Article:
NEW DELHI (Reuters) – Dealers in India for Harley-Davidson Inc said on Tuesday they are exploring legal action against the iconic American motorcycle brand after it effectively exited the market as part of a broader restructuring plan.
A number of dealers have hired leading Indian law firm AZB & Partners to review their paperwork with Harley-Davidson and suggest if there is a legal remedy, Rishi Aggarwal, a dealer for the motorcycle company, told reporters.
“Harley has to compensate us for our losses. That is the only bone of contention. AZB is studying the case,” he said during a press conference organised by The Federation of Automobile Dealers Association (FADA) in India.
Harley-Davidson did not immediately respond to a request for comment.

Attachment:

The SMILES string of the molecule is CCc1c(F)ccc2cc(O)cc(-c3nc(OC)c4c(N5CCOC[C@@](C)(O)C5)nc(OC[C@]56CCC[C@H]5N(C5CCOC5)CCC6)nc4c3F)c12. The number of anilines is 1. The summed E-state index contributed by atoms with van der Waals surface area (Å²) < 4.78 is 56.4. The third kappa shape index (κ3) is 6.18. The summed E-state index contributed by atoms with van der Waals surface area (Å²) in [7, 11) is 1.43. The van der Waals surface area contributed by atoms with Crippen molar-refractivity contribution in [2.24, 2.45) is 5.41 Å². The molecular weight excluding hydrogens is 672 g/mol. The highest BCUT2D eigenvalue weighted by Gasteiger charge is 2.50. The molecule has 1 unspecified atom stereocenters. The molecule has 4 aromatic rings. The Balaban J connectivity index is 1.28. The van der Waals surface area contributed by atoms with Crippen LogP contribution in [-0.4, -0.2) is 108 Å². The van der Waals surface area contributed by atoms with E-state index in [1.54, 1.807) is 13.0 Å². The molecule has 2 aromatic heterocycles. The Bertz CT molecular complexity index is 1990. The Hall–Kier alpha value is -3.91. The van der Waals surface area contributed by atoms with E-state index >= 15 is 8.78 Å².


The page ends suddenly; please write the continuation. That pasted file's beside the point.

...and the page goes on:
The U.S. company in September said it would discontinue its sales and manufacturing operations in India after a decade of struggling to gain a foothold. A month later it entered a distribution deal with India’s Hero MotoCorp which will also develop motorcycles to be sold under the Harley-Davidson brand.
India is one of the world’s largest motorbike and scooter markets but the bulk of sales come from low-end, commuter models.
Harley-Davidson’s annual sales in the country halved to 2,470 motorcycles in the fiscal year to March 31 from 4,641 units five years earlier, industry data shows.
General Motors (GM), MAN Trucks and UM Motorcycles have also exited India in the last three years, creating uncertainty for dealers that typically invest millions of dollars to set up showrooms.
FADA said it typically costs between 50 million and 80 million rupees ($673,682-$1 million) to set up a Harley-Davidson dealership. Compensation being offered by the company is around 10% of the investment, it estimates.
“They have come back to us with some numbers but it is not even 10% of what we are looking for. It is peanuts,” said Arjun Bafna, who has been a Harley-Davidson dealer for 10 years.